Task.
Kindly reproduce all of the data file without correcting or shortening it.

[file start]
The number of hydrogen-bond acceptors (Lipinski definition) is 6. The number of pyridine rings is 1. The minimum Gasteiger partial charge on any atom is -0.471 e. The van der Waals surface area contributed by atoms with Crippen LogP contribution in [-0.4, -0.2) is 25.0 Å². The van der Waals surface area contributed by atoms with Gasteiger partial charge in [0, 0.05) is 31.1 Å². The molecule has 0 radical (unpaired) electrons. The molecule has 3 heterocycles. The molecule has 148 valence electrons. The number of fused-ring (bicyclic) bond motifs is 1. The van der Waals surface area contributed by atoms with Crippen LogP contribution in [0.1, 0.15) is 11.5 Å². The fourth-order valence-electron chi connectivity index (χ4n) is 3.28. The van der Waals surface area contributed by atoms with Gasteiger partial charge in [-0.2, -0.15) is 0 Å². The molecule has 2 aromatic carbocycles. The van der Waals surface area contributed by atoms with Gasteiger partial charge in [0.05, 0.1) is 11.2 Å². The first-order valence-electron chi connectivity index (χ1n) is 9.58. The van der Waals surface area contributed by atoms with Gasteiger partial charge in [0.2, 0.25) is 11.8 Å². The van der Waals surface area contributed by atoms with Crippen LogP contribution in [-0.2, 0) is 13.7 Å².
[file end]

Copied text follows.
The number of hydrogen-bond acceptors (Lipinski definition) is 6. The number of pyridine rings is 1. The minimum Gasteiger partial charge on any atom is -0.471 e. The van der Waals surface area contributed by atoms with Crippen LogP contribution in [-0.4, -0.2) is 25.0 Å². The van der Waals surface area contributed by atoms with Gasteiger partial charge in [0, 0.05) is 31.1 Å². The molecule has 0 radical (unpaired) electrons. The molecule has 3 heterocycles. The molecule has 148 valence electrons. The number of fused-ring (bicyclic) bond motifs is 1. The van der Waals surface area contributed by atoms with Crippen LogP contribution in [0.1, 0.15) is 11.5 Å². The fourth-order valence-electron chi connectivity index (χ4n) is 3.28. The van der Waals surface area contributed by atoms with Gasteiger partial charge in [-0.2, -0.15) is 0 Å². The molecule has 2 aromatic carbocycles. The van der Waals surface area contributed by atoms with Gasteiger partial charge in [0.05, 0.1) is 11.2 Å². The first-order valence-electron chi connectivity index (χ1n) is 9.58. The van der Waals surface area contributed by atoms with Gasteiger partial charge in [0.2, 0.25) is 11.8 Å². The van der Waals surface area contributed by atoms with Crippen LogP contribution in [-0.2, 0) is 13.7 Å².